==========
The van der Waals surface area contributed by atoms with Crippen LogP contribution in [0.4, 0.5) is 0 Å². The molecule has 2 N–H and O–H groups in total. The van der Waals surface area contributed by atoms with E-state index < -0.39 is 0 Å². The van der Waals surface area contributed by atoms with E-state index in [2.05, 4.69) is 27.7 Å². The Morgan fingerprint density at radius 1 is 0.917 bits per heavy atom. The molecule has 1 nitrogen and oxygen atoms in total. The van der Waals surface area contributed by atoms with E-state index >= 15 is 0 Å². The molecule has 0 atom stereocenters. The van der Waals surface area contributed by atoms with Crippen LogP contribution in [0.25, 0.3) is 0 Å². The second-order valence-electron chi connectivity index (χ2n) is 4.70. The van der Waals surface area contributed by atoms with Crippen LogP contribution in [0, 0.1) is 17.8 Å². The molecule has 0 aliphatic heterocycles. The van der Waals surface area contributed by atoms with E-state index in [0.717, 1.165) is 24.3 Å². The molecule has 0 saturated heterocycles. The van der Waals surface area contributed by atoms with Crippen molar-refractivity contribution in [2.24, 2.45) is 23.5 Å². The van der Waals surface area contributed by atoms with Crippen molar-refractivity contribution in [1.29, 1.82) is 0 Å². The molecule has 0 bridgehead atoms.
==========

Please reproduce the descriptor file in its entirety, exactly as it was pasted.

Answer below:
The van der Waals surface area contributed by atoms with Crippen LogP contribution in [0.4, 0.5) is 0 Å². The molecule has 2 N–H and O–H groups in total. The van der Waals surface area contributed by atoms with E-state index < -0.39 is 0 Å². The van der Waals surface area contributed by atoms with E-state index in [2.05, 4.69) is 27.7 Å². The Morgan fingerprint density at radius 1 is 0.917 bits per heavy atom. The molecule has 1 nitrogen and oxygen atoms in total. The van der Waals surface area contributed by atoms with E-state index >= 15 is 0 Å². The molecule has 0 atom stereocenters. The van der Waals surface area contributed by atoms with Crippen LogP contribution in [0.25, 0.3) is 0 Å². The second-order valence-electron chi connectivity index (χ2n) is 4.70. The van der Waals surface area contributed by atoms with Crippen LogP contribution in [0, 0.1) is 17.8 Å². The molecule has 0 aliphatic heterocycles. The van der Waals surface area contributed by atoms with E-state index in [0.717, 1.165) is 24.3 Å². The molecule has 0 saturated heterocycles. The van der Waals surface area contributed by atoms with Crippen molar-refractivity contribution in [2.24, 2.45) is 23.5 Å². The van der Waals surface area contributed by atoms with Crippen molar-refractivity contribution in [1.29, 1.82) is 0 Å². The molecule has 0 bridgehead atoms.